The gut is part of the intestines that is responsible for breaking down the food that we eat and absorbing nutrients.  It is also responsible for the elimination of waste and toxins.  Not only that but as well as affecting mood it also helps with immune function and sleep. The gut contains 100-million neurons and has it’s own nervous system.  Serotonin and Dopamine affect the neurons promoting wellbeing and reduced stress.   

Gut MicroBiome

  The gut microbiome refers to the micro organisms that live in your intestines.  In fact there are about 300 to 500 species of micro-organisms in the gut.  Some of them can be harmful but many are beneficial to health. One problem of antibiotics is that it can kill the bacteria in the intestines.  That’s why it is important to take probiotics to add good bacteria back into the intestines.  It has been shown that the brain can have an effect on the microbiome and that stress can in fact suppress the good bacteria.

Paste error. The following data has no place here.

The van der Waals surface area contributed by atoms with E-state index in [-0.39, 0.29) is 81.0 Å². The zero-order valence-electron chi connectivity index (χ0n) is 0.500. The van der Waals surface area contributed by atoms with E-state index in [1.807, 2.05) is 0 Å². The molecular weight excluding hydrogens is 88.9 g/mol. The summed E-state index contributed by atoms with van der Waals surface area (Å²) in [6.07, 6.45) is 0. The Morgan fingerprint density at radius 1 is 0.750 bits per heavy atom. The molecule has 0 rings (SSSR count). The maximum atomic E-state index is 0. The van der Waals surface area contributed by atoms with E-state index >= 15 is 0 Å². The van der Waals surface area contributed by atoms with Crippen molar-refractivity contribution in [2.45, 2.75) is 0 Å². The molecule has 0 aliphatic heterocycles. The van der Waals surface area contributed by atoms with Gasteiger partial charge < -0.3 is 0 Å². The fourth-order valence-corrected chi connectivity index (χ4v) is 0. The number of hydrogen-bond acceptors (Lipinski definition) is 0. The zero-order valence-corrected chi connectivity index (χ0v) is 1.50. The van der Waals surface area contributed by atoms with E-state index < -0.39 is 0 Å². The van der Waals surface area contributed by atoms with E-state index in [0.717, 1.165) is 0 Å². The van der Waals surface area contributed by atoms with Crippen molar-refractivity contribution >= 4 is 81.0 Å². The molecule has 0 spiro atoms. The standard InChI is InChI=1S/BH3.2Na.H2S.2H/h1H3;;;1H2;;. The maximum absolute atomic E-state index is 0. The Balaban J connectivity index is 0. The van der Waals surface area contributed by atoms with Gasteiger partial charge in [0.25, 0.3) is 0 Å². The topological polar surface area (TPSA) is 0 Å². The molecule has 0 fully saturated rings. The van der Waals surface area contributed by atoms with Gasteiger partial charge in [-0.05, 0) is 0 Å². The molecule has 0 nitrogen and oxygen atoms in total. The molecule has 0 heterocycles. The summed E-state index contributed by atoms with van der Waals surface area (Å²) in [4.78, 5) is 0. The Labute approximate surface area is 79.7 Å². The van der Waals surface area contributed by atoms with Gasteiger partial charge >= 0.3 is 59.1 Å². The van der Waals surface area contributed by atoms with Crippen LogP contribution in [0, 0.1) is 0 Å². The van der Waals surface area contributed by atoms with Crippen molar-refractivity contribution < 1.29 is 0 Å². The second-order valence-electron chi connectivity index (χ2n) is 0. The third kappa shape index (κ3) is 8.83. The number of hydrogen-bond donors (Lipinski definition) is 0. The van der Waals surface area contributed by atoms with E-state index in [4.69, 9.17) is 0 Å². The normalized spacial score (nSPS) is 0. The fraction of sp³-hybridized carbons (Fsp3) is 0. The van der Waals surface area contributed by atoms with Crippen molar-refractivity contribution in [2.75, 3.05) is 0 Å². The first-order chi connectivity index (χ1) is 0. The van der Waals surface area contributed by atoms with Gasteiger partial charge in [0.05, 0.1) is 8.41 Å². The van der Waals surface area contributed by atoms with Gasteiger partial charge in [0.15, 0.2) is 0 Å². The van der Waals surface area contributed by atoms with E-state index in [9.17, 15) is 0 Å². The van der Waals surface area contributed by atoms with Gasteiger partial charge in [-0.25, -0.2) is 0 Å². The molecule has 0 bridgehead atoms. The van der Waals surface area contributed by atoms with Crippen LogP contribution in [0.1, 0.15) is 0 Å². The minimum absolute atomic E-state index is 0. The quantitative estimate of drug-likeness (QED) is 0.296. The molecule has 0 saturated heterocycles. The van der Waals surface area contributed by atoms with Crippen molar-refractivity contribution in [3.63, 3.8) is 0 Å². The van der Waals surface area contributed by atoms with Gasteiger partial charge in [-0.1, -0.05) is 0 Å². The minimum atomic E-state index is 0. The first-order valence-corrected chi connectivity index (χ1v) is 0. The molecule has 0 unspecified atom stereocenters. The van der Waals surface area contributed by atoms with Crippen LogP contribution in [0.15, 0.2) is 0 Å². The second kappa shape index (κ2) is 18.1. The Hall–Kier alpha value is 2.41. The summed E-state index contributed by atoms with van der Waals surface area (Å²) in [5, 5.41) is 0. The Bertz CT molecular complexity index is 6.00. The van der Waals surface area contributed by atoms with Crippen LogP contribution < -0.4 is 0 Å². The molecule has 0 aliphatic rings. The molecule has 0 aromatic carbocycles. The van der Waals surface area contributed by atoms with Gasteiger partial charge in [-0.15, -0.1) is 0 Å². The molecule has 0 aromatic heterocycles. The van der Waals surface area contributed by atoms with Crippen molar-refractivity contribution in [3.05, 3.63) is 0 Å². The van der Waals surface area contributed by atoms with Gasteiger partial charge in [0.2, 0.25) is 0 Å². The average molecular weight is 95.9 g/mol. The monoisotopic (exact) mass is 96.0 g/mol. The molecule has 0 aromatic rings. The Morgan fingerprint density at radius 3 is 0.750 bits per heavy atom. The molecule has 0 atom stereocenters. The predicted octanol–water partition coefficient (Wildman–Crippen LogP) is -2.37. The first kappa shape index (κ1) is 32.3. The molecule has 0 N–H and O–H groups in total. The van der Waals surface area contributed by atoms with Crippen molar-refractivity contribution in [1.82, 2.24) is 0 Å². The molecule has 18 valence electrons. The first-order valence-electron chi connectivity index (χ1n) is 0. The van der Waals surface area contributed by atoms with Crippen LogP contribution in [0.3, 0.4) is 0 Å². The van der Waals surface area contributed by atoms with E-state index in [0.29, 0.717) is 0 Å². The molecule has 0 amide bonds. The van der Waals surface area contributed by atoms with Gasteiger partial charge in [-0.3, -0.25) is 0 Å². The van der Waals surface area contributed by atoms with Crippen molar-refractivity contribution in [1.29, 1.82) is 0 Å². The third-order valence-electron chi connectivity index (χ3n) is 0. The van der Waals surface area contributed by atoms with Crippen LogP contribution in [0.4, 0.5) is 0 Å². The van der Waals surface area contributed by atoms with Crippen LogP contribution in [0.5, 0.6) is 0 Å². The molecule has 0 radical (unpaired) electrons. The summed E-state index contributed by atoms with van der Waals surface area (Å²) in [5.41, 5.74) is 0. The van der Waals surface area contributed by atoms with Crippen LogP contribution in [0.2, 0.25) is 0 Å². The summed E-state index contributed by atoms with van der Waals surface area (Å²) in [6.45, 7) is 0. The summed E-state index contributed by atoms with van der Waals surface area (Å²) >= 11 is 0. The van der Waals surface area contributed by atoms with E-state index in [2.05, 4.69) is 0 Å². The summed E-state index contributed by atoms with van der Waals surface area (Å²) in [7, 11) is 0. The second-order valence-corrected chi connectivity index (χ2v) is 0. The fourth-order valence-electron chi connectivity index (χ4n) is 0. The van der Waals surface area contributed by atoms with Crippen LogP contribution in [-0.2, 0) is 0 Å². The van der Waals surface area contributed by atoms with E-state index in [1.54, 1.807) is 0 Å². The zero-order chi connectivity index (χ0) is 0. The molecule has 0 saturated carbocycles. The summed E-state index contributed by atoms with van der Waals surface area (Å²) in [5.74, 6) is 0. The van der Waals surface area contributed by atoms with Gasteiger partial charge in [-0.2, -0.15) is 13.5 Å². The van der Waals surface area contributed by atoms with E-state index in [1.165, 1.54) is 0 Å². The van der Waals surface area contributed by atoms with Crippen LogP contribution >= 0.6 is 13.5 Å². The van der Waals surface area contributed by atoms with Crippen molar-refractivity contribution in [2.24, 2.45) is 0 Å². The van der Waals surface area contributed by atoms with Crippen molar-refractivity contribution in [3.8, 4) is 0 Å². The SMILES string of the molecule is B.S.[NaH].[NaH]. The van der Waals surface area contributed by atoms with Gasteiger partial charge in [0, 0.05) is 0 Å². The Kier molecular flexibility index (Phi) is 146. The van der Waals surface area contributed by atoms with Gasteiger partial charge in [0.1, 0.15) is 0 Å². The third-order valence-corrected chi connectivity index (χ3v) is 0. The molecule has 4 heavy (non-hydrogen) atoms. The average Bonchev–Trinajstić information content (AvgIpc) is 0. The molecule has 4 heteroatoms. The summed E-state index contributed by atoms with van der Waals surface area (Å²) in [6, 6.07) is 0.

Signs of an Unhealthy Gut

  Any type of gut disturbance may indicate that you have an unhealthy gut.  Things like gas, diarrhea, heartburn and constipation is an indicator of an unhealthy gut.  A healthy gut can easily process food and eliminate waste.  Some other symptoms of an unhealthy gut include sleep disturbances, low immune system and systemic inflammation.  Food intolerance can also indicate an unhealthy gut.  A food allergy is caused by and immune reaction to a food.  Researches believe that food intolerances are in fact caused by an unhealthy gut.  Trigger foods can cause symptoms such as gas, bloating and diarrhea.   

Ways to Improve Gut Health